2. Retention and Graduation Rates of In-State and Out-of-State Students and by Gender: Research conducted by OIR shows that there differences between the retention and graduation rates of in-state and out-of-state students and by gender. In-state students are slightly more likely to remain at JMU after their first year, but out-of-state students graduate at a higher rate. Out-of-state students have a much higher four-year graduation rate (+8 percent) and a higher six-year rate (+2 percent). OIR monitors very carefully the retention rates of in-state and out-of-state students between years (freshmen to sophomores, sophomores to juniors, etc.) to project the number of out-of-state students in any class and for the university as a whole.
    Recent studies have confirmed that JMU female students have higher four-, five-, and six-year graduation rates than males. While OIR does not specifically incorporate these rates into the projections, the increasing proportion of females in the student population (now 58.4 percent, up from 55.2 percent in fall 1995) will eventually result in higher overall retention and graduation rates.
  3. Graduate Students: Graduate school enrollment has declined in the last several years. This is a national trend that has affected JMU. In recent years the decline in graduate enrollment has been offset by a slight increase in undergraduate enrollment. However, if graduate enrollment increases in the next several years as a result of new graduate programs, the university may have to decrease undergraduate enrollment to stabilize enrollment.
  4. Average Number of Credit Hours Taken By Students: The projections sent to SCHEV include the number of full-time equivalent students (FTES) for in-state and out-of-state students by level and session (summer, regular session, and off-campus). The university's actual FTES are compared with projected FTES, and if the actual exceeds the projected by a certain amount, the university can be penalized financially by SCHEV. The Office of Institutional Research carefully monitors the number of credit hours taken by students and adjusts the projections accordingly. For example, between fall 1998 and fall 2000 the average number of credit hours taken by undergraduate students decreased by almost 0.5. While this is a small amount, it was unexpected. The change in this ratio resulted in an increase in out-of-state tuition for 2001-02 that was mandated by SCHEV.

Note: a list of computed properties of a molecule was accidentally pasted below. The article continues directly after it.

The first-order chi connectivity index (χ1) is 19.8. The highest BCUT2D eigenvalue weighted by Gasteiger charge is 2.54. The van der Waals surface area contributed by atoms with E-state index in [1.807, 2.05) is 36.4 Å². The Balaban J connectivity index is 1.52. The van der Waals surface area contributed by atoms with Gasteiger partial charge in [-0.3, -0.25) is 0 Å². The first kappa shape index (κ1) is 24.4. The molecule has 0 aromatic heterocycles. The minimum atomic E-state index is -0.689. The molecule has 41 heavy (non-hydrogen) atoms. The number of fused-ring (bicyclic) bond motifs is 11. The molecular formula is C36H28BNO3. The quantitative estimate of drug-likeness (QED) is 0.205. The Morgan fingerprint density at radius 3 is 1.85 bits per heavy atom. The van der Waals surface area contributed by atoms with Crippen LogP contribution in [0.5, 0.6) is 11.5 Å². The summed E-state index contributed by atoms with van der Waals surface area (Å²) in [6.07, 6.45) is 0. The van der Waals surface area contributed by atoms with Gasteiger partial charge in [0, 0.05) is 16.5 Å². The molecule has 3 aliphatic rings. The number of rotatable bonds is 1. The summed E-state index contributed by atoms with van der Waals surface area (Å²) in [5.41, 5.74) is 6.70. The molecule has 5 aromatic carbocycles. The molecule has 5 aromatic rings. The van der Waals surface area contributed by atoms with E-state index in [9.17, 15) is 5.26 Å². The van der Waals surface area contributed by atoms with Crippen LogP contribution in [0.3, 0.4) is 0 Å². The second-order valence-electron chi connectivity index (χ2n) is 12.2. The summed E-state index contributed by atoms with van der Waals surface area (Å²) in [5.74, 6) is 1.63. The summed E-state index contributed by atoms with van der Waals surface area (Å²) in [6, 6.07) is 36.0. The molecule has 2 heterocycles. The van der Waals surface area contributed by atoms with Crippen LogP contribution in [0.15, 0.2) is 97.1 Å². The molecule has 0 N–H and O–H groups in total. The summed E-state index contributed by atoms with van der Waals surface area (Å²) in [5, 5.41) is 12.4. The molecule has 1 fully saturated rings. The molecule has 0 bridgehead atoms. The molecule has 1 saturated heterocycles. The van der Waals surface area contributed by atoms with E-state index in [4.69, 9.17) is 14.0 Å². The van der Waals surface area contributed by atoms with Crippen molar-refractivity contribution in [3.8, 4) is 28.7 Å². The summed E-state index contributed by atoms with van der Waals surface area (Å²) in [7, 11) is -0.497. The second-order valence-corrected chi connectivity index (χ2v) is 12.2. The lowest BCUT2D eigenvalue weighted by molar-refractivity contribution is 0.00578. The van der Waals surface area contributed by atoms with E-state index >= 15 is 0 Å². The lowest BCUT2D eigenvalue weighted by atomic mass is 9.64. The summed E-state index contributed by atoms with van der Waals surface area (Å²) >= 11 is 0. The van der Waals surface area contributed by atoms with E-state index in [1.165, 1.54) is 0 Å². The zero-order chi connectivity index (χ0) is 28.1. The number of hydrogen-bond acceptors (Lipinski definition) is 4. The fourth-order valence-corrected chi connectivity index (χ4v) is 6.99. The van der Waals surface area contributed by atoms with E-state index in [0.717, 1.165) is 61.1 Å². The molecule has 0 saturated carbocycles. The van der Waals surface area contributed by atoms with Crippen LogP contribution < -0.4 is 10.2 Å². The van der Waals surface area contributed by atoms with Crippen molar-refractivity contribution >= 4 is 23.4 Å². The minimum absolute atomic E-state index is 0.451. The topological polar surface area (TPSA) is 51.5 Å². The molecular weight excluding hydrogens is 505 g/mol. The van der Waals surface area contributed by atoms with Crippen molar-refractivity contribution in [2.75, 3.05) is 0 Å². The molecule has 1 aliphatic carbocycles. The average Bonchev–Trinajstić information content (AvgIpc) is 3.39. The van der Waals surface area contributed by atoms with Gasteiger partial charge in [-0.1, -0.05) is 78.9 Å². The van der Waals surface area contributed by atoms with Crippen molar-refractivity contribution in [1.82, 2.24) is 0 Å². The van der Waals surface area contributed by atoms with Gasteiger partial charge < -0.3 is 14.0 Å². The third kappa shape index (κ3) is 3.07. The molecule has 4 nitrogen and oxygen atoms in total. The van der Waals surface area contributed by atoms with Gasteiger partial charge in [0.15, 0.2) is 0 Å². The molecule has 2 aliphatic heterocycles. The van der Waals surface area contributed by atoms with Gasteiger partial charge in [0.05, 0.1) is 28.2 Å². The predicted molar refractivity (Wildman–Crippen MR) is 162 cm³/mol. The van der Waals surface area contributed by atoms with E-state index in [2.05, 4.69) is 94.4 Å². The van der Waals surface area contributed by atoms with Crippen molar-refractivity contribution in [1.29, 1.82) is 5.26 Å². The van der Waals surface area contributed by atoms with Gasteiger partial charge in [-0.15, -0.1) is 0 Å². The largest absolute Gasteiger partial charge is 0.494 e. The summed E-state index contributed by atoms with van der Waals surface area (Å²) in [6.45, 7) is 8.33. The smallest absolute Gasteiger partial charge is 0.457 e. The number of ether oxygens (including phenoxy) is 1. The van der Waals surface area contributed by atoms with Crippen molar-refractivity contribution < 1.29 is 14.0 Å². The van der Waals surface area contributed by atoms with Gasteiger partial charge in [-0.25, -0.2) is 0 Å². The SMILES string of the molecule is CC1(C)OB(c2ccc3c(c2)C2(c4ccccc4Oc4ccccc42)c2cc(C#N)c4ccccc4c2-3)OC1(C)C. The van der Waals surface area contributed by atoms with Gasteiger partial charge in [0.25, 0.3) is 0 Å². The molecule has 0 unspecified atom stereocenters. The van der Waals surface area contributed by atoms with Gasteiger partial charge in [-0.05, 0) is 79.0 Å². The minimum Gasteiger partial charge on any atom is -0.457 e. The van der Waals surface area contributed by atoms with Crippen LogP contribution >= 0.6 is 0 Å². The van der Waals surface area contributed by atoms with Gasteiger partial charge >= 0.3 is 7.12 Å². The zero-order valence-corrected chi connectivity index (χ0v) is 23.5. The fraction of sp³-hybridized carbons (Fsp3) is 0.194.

Projections Submitted To SCHEV, April 2001:

The official projections for JMU can be viewed in the link above. The table shows that JMU is expected to stabilize enrollment between fall 2001 and fall 2005. Also, the number of new freshmen is projected to remain stable at 3,250 and the number of fall transfers will vary between 550 and 600. Spring transfers are expected to remain at 100, but can be adjusted depending on fall enrollments.

Questions about enrollment projections should be directed to the Office of Institutional Research at ask-oir@jmu.edu.